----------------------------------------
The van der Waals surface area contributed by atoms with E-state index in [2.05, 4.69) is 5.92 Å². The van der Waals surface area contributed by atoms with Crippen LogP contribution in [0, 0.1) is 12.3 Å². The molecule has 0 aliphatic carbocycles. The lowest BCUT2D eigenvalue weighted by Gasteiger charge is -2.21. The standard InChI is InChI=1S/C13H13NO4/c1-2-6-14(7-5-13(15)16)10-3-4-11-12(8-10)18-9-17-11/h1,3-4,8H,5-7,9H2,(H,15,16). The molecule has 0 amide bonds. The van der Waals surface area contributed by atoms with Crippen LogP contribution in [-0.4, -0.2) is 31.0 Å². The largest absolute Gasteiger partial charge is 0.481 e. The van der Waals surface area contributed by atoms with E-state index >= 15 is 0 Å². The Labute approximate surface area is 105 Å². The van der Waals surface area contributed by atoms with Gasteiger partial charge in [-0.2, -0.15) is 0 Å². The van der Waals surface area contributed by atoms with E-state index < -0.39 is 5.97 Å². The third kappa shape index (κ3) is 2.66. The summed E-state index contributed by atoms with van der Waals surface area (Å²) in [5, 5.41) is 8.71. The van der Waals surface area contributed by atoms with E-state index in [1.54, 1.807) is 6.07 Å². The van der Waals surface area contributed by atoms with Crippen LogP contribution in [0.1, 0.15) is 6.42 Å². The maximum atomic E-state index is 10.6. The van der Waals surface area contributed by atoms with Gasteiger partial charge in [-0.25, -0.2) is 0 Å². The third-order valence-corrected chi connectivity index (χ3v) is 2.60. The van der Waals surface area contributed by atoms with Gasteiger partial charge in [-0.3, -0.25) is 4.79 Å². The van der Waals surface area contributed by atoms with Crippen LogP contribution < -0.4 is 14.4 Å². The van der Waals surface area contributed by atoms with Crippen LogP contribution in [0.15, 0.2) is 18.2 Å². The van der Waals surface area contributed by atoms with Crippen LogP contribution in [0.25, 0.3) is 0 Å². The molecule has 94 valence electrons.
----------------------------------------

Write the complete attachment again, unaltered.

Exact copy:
The van der Waals surface area contributed by atoms with E-state index in [2.05, 4.69) is 5.92 Å². The van der Waals surface area contributed by atoms with Crippen LogP contribution in [0, 0.1) is 12.3 Å². The molecule has 0 aliphatic carbocycles. The lowest BCUT2D eigenvalue weighted by Gasteiger charge is -2.21. The standard InChI is InChI=1S/C13H13NO4/c1-2-6-14(7-5-13(15)16)10-3-4-11-12(8-10)18-9-17-11/h1,3-4,8H,5-7,9H2,(H,15,16). The molecule has 0 amide bonds. The van der Waals surface area contributed by atoms with Crippen LogP contribution in [-0.4, -0.2) is 31.0 Å². The largest absolute Gasteiger partial charge is 0.481 e. The van der Waals surface area contributed by atoms with E-state index >= 15 is 0 Å². The Labute approximate surface area is 105 Å². The van der Waals surface area contributed by atoms with Gasteiger partial charge in [-0.2, -0.15) is 0 Å². The van der Waals surface area contributed by atoms with E-state index < -0.39 is 5.97 Å². The third kappa shape index (κ3) is 2.66. The summed E-state index contributed by atoms with van der Waals surface area (Å²) in [5, 5.41) is 8.71. The van der Waals surface area contributed by atoms with E-state index in [1.54, 1.807) is 6.07 Å². The van der Waals surface area contributed by atoms with Crippen LogP contribution in [0.1, 0.15) is 6.42 Å². The maximum atomic E-state index is 10.6. The van der Waals surface area contributed by atoms with Gasteiger partial charge in [-0.25, -0.2) is 0 Å². The third-order valence-corrected chi connectivity index (χ3v) is 2.60. The van der Waals surface area contributed by atoms with Gasteiger partial charge in [-0.3, -0.25) is 4.79 Å². The van der Waals surface area contributed by atoms with Crippen LogP contribution < -0.4 is 14.4 Å². The van der Waals surface area contributed by atoms with Crippen LogP contribution in [0.15, 0.2) is 18.2 Å². The van der Waals surface area contributed by atoms with Crippen LogP contribution in [0.25, 0.3) is 0 Å². The molecule has 94 valence electrons.